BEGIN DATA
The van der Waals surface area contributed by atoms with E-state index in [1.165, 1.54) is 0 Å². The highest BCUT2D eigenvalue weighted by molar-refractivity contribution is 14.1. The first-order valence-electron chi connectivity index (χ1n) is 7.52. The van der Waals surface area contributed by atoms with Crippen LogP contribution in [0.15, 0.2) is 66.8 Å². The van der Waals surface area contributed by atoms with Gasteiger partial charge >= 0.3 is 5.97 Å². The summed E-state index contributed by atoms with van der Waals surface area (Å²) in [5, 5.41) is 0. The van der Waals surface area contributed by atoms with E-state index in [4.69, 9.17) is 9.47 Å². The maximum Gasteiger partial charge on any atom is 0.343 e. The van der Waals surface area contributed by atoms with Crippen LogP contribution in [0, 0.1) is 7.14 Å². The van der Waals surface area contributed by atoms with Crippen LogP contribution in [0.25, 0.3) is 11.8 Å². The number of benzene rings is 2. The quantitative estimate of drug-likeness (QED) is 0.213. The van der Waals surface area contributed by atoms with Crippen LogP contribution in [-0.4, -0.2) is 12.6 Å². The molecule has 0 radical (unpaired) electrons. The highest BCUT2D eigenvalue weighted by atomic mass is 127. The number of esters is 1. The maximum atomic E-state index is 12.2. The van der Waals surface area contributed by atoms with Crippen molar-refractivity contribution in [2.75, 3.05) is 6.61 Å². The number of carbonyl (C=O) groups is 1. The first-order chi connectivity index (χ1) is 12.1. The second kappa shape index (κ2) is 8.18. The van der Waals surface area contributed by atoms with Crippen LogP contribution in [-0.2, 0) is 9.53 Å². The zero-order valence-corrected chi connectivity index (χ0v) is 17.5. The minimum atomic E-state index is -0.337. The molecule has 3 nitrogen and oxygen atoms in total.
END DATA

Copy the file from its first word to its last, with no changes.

The van der Waals surface area contributed by atoms with E-state index in [1.165, 1.54) is 0 Å². The highest BCUT2D eigenvalue weighted by molar-refractivity contribution is 14.1. The first-order valence-electron chi connectivity index (χ1n) is 7.52. The van der Waals surface area contributed by atoms with Crippen LogP contribution in [0.15, 0.2) is 66.8 Å². The van der Waals surface area contributed by atoms with Gasteiger partial charge >= 0.3 is 5.97 Å². The summed E-state index contributed by atoms with van der Waals surface area (Å²) in [5, 5.41) is 0. The van der Waals surface area contributed by atoms with E-state index in [4.69, 9.17) is 9.47 Å². The maximum Gasteiger partial charge on any atom is 0.343 e. The van der Waals surface area contributed by atoms with Crippen LogP contribution in [0, 0.1) is 7.14 Å². The van der Waals surface area contributed by atoms with Crippen LogP contribution in [0.25, 0.3) is 11.8 Å². The number of benzene rings is 2. The quantitative estimate of drug-likeness (QED) is 0.213. The van der Waals surface area contributed by atoms with Crippen LogP contribution in [-0.4, -0.2) is 12.6 Å². The molecule has 0 radical (unpaired) electrons. The highest BCUT2D eigenvalue weighted by atomic mass is 127. The number of esters is 1. The maximum atomic E-state index is 12.2. The van der Waals surface area contributed by atoms with Crippen molar-refractivity contribution in [2.75, 3.05) is 6.61 Å². The number of carbonyl (C=O) groups is 1. The first-order chi connectivity index (χ1) is 12.1. The second kappa shape index (κ2) is 8.18. The van der Waals surface area contributed by atoms with Crippen LogP contribution in [-0.2, 0) is 9.53 Å². The zero-order valence-corrected chi connectivity index (χ0v) is 17.5. The minimum atomic E-state index is -0.337. The molecule has 3 nitrogen and oxygen atoms in total.